8/17/2020 Admin

Introducing Blazor Automatic Kingdom


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The Blazor application, Automatic Kingdom, is designed to allow users to create programs, using visual blocks, to control 3D objects and animation.

The code in this article is based on the 00.00.01 Alpha Release. To run the code, you will need Visual Studio Studio 2019 Preview (or higher) with .Net Core 5.

The application is built using the following technology stack:

  • Blockly – A JavaScript program that allows you to create block-based visual programming languages. Widely used in programs such as MIT’s Scratch 3.0 and Microsoft’s MakeCode, this provides a visual tool to allow the end user to control the intent of the final program using a visual design.
  • IronBlockBlockly automatically generates XML, JavaScript, Python, PHP, Lua, and Dart, but not C#. IronBlock converts the XML output to C#.
  • CS-Script.Core – While Iron Block creates valid C#, executing that C# code, inside a Blazor application, is actually quite complicated. The CS-Script library provides that important functionality.
  • EventHorizon.Blazor.Babylon.js – The ultimate goal is to display rich 3D graphics and animation using Babylon.js. However, Babylon.js is a JavaScript library. The EventHorizen library allows Babylon.js to be programmed using C# code.
  • Babylon.js – This library provides a powerful 3D graphics engine to display the final result.

Walk Thru

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You can download and run the code, or use it at: https://automatickingdom.com.

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The toolbox provides access to the blocks, including custom blocks, that allow you to define program execution logic on the main design screen.

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In the current implementation, a inputWorldObject that consists of either “Idle”, “Attacked”, or “Calm” will be passed to the code block, and a AnimationLoopResult value, consisting of either “Idle”, “Attack”, or “Walk” needs to be passed as the output.

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Clicking the C# Code button displays the current logic as C# code.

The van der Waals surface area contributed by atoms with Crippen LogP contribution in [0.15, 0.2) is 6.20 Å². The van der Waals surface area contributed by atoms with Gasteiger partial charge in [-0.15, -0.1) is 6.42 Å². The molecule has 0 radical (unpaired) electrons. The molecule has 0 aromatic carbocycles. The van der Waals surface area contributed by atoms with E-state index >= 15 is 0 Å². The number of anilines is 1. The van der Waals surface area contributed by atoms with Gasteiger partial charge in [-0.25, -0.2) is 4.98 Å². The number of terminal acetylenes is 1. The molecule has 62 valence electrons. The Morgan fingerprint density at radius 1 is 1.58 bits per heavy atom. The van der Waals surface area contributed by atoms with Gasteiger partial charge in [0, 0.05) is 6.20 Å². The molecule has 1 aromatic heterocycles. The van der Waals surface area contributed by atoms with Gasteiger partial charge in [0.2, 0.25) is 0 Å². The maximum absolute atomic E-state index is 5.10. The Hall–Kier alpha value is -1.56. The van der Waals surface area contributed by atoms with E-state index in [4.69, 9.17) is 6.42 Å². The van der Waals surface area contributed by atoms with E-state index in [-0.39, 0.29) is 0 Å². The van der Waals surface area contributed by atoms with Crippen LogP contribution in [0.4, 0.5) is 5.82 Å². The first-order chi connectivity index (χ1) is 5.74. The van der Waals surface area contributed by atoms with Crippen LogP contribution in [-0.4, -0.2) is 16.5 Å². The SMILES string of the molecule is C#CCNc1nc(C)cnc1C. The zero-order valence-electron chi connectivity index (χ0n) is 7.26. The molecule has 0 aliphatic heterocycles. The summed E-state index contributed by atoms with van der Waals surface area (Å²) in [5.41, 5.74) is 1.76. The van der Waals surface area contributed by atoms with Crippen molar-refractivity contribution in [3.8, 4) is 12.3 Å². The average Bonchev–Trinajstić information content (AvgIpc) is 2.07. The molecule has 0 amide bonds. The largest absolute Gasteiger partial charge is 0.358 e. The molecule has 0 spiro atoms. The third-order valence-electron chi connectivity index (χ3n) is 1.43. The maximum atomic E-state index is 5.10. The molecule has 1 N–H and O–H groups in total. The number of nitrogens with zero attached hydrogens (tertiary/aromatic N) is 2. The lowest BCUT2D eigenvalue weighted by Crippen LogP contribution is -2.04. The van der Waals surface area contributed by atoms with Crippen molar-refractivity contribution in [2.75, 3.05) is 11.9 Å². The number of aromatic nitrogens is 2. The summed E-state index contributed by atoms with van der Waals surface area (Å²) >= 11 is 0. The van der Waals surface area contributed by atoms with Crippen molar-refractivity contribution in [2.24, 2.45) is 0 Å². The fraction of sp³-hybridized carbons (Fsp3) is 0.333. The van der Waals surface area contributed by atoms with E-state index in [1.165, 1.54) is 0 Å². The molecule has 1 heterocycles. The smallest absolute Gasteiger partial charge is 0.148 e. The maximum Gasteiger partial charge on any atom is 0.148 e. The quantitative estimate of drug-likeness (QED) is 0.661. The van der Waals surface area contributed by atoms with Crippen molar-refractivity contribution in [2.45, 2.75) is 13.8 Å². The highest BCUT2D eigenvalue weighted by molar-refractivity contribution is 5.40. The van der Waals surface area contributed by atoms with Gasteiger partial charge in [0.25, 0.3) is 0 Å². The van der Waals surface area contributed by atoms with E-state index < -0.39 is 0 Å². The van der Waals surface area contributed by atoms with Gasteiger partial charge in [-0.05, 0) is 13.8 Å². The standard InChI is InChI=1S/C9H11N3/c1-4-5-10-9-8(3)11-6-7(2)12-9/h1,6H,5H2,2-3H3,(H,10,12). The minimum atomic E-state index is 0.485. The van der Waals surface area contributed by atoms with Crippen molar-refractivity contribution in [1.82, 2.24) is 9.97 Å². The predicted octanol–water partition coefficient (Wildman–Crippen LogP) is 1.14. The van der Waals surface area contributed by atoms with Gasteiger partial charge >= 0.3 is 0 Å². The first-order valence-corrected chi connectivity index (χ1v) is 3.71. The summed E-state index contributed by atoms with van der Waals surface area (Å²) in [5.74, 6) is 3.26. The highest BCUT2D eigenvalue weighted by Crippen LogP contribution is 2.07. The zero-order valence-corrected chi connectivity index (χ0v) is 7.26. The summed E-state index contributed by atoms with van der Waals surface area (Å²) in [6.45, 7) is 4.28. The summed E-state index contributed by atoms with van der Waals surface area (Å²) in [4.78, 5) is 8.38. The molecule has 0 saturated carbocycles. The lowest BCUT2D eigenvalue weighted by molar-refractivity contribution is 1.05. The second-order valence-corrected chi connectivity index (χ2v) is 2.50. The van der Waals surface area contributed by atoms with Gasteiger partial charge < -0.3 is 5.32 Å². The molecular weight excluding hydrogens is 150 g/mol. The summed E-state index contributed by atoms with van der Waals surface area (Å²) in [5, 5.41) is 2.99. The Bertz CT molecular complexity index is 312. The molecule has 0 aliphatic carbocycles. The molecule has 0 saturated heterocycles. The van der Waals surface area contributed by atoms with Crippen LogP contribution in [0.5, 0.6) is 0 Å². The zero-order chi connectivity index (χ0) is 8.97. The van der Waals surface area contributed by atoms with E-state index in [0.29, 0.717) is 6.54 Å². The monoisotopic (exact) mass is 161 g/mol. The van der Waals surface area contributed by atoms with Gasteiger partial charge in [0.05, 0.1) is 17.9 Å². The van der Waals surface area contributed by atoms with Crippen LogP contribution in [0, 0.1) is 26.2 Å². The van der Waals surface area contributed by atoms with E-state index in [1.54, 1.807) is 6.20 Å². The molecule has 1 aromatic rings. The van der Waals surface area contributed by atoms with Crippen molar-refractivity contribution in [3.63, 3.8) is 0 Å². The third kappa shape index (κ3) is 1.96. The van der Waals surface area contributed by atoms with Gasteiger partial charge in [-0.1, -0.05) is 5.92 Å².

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Clicking the Run Code button displays an Avatar using Babylon.js.

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You can select a value to input to the code, and view the result in the Babylon.js animation.

Blockly

Blockly is implemented in the Blazor Server application by using a Div with a @ref to the @blocklyDiv variable:

								
									<
									div
									style="width: 100%"
									>
								
									<
									div
									@ref="@blocklyDiv"
									style="display: inline-block; height: 480px; width: 100%"
									>
									</
									div
									>
								
									</
									div
									>
								

							

When the .razor control loads, the following code runs:

								
									protected
									override
									async Task OnAfterRenderAsync(bool
									firstRender)
								
									{
								
									if
									(firstRender)
								
									{
								
									await AutomaticKingdomInterop.DemoWorkspace(
								
									JSRuntime,
								
									blocklyDiv,
								
									toolbox,
								
									startBlocks
								
									);
								
									}
								
									}
								

							

This calls the following JavaScript Interop code that calls the JavaScript that creates the Blockly workspace:

								
									internal
									static
									ValueTask<object> DemoWorkspace(
								
									IJSRuntime jsRuntime,
								
									ElementReference blocklyDiv,
								
									ElementReference toolbox,
								
									ElementReference startBlocks)
								
									{
								
									return
									jsRuntime.InvokeAsync<object>(
								
									"BlocklyFunctions.createDemoWorkspace",
								
									blocklyDiv,
								
									toolbox,
								
									startBlocks);
								
									}
								

							

The JavaScript that actually creates the Blockly workspace, and passes the result back to the Div, is contained in the _Host.cshtml file:

								
									window.BlocklyFunctions = {
								
									createDemoWorkspace:
									function
									(blocklyDiv, toolbox, startBlocks) {
								
									demoWorkspace = Blockly.inject(blocklyDiv,
								
									{
								
									media: 'media/',
								
									toolbox: toolbox
								
									});
								
									Blockly.Xml.domToWorkspace(startBlocks,
								
									demoWorkspace);
								
									}
								

							

Note: You can use the Blockly Developer Tools to create custom Blockly blocks and the custom toolbox.

IronBlock

IronBlock takes the XML created by Blockly, that is retrieved using this line of code:

								
XMLText = await AutomaticKingdomInterop.GetXML(JSRuntime);
								

							

… and turns it into C# code:

								
									var parser =
									new
									Parser()
								
									.AddStandardBlocks()
								
									.Parse(XMLText);
								
									var syntaxTree = parser.Generate();
								
									string
									code = syntaxTree.NormalizeWhitespace().ToFullString();
								
									// Get C# Code
								
									var script = GenerateScript(code);
								

							

CS-Script.Core